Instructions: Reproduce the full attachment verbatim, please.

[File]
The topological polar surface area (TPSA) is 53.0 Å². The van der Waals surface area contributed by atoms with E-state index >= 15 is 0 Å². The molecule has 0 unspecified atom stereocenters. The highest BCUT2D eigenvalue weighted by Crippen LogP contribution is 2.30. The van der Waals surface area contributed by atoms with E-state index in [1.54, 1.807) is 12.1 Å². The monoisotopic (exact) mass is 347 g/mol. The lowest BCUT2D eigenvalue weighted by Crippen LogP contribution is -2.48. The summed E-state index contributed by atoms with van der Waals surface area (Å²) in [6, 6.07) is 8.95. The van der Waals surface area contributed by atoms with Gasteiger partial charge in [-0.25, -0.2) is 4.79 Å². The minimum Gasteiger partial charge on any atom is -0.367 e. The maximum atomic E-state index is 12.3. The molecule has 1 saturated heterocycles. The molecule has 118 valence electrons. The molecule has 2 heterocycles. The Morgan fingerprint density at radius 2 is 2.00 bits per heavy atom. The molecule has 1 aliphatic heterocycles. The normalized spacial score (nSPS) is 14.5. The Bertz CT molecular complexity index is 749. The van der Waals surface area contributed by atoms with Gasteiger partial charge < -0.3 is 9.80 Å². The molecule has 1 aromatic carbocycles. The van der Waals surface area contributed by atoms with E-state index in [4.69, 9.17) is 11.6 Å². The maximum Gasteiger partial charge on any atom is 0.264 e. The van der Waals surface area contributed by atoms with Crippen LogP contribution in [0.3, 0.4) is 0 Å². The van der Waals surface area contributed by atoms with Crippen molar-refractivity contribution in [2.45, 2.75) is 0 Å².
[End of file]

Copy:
The topological polar surface area (TPSA) is 53.0 Å². The van der Waals surface area contributed by atoms with E-state index >= 15 is 0 Å². The molecule has 0 unspecified atom stereocenters. The highest BCUT2D eigenvalue weighted by Crippen LogP contribution is 2.30. The van der Waals surface area contributed by atoms with E-state index in [1.54, 1.807) is 12.1 Å². The monoisotopic (exact) mass is 347 g/mol. The lowest BCUT2D eigenvalue weighted by Crippen LogP contribution is -2.48. The summed E-state index contributed by atoms with van der Waals surface area (Å²) in [6, 6.07) is 8.95. The van der Waals surface area contributed by atoms with Gasteiger partial charge in [-0.25, -0.2) is 4.79 Å². The minimum Gasteiger partial charge on any atom is -0.367 e. The maximum atomic E-state index is 12.3. The molecule has 1 saturated heterocycles. The molecule has 118 valence electrons. The molecule has 2 heterocycles. The Morgan fingerprint density at radius 2 is 2.00 bits per heavy atom. The molecule has 1 aliphatic heterocycles. The normalized spacial score (nSPS) is 14.5. The Bertz CT molecular complexity index is 749. The van der Waals surface area contributed by atoms with Gasteiger partial charge < -0.3 is 9.80 Å². The molecule has 1 aromatic carbocycles. The van der Waals surface area contributed by atoms with E-state index in [4.69, 9.17) is 11.6 Å². The maximum Gasteiger partial charge on any atom is 0.264 e. The van der Waals surface area contributed by atoms with Crippen LogP contribution in [0.3, 0.4) is 0 Å². The van der Waals surface area contributed by atoms with Crippen molar-refractivity contribution in [2.45, 2.75) is 0 Å².